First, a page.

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5 Tips for Playing Better Witches

A 'Pathfinder' RPG Guide

There are Powers beyond the world we know, beings who tread the spaces between the realms, and who exist in places known only to half-mad scholars. Mysterious and distant though they may be, there are those who reach out to these beings. Those who are bold or foolish enough to establish a conduit with one of these forces will find arcane power is theirs for the asking... "but at what cost?" ask those suspicious of the witch's strange knowledge and dark curses.

While it's true there are many ways to play a witch, this guide is meant to help you step outside the usual box this class falls into, and to get you thinking about what makes your witch particularly unique. To see other entries in this series, you can check out the master list at 5 Tips For Playing Better Base Classes. For more gaming articles from me, check out my Gamers archive right here on Vocal, as well as my blog Improved Initiative!

#1: What is your patron?

Speak not of the Master of The Skull Throne, for it draws his attention when you want it not.

The beings that grant witches their power are vague, and often unnamed... but surely the witch calls it something? While mechanically you know what area of influence your patron has power over, sit down and ask what your witch believes their patron is. Do they think it's a lost god? A totem spirit? The amalgamated force of a sentient plane? A lord of dreams? The personified idea of a natural force, like death, fire, entropy, or time? Any of those could work, but they're far from the only options you have.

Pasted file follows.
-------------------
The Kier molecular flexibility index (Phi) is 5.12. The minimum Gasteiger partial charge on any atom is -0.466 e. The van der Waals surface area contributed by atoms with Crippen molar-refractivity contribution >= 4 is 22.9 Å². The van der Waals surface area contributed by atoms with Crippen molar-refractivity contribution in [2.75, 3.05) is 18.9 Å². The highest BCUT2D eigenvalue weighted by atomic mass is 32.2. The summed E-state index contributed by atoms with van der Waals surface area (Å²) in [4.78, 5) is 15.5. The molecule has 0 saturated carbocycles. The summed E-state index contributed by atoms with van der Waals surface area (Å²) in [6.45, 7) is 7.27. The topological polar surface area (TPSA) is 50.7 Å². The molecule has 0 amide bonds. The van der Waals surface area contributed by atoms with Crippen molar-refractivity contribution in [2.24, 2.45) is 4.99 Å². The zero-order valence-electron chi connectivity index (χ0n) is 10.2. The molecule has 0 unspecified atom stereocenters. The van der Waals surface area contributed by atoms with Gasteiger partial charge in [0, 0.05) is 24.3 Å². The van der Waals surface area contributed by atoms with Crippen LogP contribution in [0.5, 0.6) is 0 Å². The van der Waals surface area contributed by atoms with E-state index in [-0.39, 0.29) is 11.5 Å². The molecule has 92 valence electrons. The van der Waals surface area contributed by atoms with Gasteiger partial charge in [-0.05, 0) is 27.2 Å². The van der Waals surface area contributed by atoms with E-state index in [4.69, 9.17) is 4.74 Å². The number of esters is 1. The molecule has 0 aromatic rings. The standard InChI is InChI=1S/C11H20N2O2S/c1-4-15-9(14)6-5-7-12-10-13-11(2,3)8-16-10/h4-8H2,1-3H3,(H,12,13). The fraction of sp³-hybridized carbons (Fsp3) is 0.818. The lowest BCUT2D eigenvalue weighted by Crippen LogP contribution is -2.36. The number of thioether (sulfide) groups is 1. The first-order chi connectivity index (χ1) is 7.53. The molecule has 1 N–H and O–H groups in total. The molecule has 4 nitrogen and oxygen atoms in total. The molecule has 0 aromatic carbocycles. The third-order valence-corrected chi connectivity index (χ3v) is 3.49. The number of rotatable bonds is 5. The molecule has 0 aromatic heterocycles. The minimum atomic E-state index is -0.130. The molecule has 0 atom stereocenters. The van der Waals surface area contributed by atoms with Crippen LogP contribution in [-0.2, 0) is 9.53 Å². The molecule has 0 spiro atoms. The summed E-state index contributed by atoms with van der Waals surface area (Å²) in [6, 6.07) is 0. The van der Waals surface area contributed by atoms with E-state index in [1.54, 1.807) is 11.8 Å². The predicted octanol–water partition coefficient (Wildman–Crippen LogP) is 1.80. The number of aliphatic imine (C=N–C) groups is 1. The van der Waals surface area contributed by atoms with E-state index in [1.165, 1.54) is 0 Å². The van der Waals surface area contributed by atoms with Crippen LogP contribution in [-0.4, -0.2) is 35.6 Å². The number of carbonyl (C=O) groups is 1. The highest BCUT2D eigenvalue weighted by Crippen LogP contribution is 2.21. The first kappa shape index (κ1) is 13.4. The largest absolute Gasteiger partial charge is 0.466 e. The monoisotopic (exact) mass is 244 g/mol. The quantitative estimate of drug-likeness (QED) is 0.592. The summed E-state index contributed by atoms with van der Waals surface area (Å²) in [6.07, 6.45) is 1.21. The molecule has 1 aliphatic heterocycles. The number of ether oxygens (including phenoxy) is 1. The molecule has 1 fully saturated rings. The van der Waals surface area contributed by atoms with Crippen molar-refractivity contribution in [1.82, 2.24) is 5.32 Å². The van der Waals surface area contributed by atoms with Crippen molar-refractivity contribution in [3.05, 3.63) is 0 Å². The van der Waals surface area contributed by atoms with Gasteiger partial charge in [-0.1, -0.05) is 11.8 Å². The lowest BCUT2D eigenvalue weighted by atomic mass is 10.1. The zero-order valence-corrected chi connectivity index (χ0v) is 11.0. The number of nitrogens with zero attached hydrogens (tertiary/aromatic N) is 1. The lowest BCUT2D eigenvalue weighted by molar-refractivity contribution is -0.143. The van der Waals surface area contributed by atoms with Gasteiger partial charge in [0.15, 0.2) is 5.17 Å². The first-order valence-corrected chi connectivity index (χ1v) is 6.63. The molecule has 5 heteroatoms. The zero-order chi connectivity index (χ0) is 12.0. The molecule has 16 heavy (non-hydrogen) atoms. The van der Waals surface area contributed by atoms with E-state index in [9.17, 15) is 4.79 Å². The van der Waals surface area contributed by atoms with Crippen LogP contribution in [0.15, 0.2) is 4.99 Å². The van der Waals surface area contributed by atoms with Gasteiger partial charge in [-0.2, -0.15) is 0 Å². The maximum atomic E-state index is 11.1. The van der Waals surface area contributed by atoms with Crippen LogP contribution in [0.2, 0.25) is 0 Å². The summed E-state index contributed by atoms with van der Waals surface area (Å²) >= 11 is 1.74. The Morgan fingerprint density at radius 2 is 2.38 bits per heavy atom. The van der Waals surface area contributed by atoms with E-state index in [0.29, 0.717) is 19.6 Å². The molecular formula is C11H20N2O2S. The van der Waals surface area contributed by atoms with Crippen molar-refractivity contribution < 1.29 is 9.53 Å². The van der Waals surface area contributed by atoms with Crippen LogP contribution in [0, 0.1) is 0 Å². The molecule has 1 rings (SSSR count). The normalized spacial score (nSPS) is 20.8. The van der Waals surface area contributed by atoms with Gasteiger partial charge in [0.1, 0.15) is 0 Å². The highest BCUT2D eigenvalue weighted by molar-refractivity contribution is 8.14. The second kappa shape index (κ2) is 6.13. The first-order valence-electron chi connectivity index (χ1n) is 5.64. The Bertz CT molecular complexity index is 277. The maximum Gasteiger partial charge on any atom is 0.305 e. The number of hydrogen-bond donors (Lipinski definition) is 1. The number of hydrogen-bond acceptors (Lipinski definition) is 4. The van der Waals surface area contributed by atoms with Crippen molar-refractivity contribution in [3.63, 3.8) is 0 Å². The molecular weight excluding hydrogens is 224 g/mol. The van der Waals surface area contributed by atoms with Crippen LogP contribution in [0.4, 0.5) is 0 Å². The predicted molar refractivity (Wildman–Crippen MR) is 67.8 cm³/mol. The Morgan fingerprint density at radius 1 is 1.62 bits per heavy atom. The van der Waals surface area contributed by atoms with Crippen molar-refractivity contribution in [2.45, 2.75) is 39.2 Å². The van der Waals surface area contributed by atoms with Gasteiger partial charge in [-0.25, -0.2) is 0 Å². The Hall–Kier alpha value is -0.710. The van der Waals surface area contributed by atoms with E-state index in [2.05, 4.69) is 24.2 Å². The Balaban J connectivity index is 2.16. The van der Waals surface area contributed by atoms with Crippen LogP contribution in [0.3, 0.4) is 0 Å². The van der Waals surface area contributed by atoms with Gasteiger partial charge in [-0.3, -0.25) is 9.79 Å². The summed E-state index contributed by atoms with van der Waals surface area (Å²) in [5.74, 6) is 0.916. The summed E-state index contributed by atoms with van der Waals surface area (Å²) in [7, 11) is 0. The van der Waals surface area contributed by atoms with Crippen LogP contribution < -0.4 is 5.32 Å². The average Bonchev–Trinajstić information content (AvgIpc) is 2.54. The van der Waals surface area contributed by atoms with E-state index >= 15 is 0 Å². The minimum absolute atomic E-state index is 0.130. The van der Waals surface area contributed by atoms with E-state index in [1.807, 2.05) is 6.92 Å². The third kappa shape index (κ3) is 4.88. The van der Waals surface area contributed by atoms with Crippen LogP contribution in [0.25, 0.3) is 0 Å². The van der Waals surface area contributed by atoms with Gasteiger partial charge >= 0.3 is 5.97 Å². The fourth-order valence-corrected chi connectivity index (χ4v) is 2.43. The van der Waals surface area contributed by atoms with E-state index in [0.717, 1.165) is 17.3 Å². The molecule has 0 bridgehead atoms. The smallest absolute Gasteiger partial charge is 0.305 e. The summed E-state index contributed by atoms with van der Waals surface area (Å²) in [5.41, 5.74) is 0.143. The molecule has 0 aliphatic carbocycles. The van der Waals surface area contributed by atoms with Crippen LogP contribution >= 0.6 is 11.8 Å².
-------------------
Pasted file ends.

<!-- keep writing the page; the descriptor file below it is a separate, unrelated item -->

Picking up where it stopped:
Once you know what your witch thinks their patron is (whether that belief is accurate or not is also up to you), ask what they call them. Does their patron have a title? Does it have a true name they only use when communing with their familiar, or using powerful divination magic? Does it have a particular appearance? Or does it only reveal itself in dreams, or in vague portents, because the sight of it would drive someone mad? Or, perhaps, it cannot come to this realm, and must act expressly through its agents.

#2: What is your familiar?

"Samuel, I have a message from the Gray Lady. We have work to do, my friend."

Every witch has a familiar; they are both a companion animal and a spellbook all wrapped up in a single creep-dorable package. The familiar is the witch's line to their patron, and it is the connection their magic flows through.

Which is why you should take a moment and ask what that familiar is.

This isn't just a strictly mechanical question, either. Because while your familiar might be a cat, a goat, a rat, a fox, or something else off the acceptable animal list, your familiar should also play into your character's personal story.

For example, when you commune with your familiar, do you hear the voice of your patron? Did your familiar come after you had made a bargain with your patron, or did it show up first as a kind of representative of its master to make you a deal? Is your familiar a creature wearing the skin of an animal? And if it is, do you see occasional glimpses of the thing that lives inside of it? There are all kinds of possibilities, here.

#3: Why did it choose you?

You opened the book.

Just as witches may not know the truth of who or what their patron really is, they may not know why they were chosen by that patron to receive their power (something they have in common with warlocks in Dungeons and Dragons, as I mentioned in 5 Tips For Playing Better Warlocks). However, even if the witch doesn't know, you should.

The easiest and most straightforward example is a witch who reached out to a patron, and entreated it for power. This is textbook Faust, and it's perfectly serviceable as far as it goes if you like that setup. But it is far from the only way you can do things.